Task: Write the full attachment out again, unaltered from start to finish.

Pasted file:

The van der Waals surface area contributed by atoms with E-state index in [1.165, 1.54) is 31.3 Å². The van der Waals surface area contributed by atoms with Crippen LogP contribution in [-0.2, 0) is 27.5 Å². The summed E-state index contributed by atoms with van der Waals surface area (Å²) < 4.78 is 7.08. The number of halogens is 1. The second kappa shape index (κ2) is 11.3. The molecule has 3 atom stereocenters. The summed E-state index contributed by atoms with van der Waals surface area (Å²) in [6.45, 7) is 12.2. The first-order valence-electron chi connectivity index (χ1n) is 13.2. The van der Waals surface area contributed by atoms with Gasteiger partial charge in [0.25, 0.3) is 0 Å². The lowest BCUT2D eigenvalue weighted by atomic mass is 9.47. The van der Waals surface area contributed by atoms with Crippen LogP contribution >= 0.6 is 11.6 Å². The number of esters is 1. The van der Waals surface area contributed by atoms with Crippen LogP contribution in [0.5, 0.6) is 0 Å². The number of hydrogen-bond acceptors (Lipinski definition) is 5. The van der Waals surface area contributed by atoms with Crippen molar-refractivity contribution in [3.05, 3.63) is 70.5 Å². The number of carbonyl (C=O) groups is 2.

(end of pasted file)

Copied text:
The van der Waals surface area contributed by atoms with E-state index in [1.165, 1.54) is 31.3 Å². The van der Waals surface area contributed by atoms with Crippen LogP contribution in [-0.2, 0) is 27.5 Å². The summed E-state index contributed by atoms with van der Waals surface area (Å²) < 4.78 is 7.08. The number of halogens is 1. The second kappa shape index (κ2) is 11.3. The molecule has 3 atom stereocenters. The summed E-state index contributed by atoms with van der Waals surface area (Å²) in [6.45, 7) is 12.2. The first-order valence-electron chi connectivity index (χ1n) is 13.2. The van der Waals surface area contributed by atoms with Gasteiger partial charge in [0.25, 0.3) is 0 Å². The lowest BCUT2D eigenvalue weighted by atomic mass is 9.47. The van der Waals surface area contributed by atoms with Crippen LogP contribution >= 0.6 is 11.6 Å². The number of esters is 1. The van der Waals surface area contributed by atoms with Crippen LogP contribution in [0.5, 0.6) is 0 Å². The number of hydrogen-bond acceptors (Lipinski definition) is 5. The van der Waals surface area contributed by atoms with Crippen molar-refractivity contribution in [3.05, 3.63) is 70.5 Å². The number of carbonyl (C=O) groups is 2.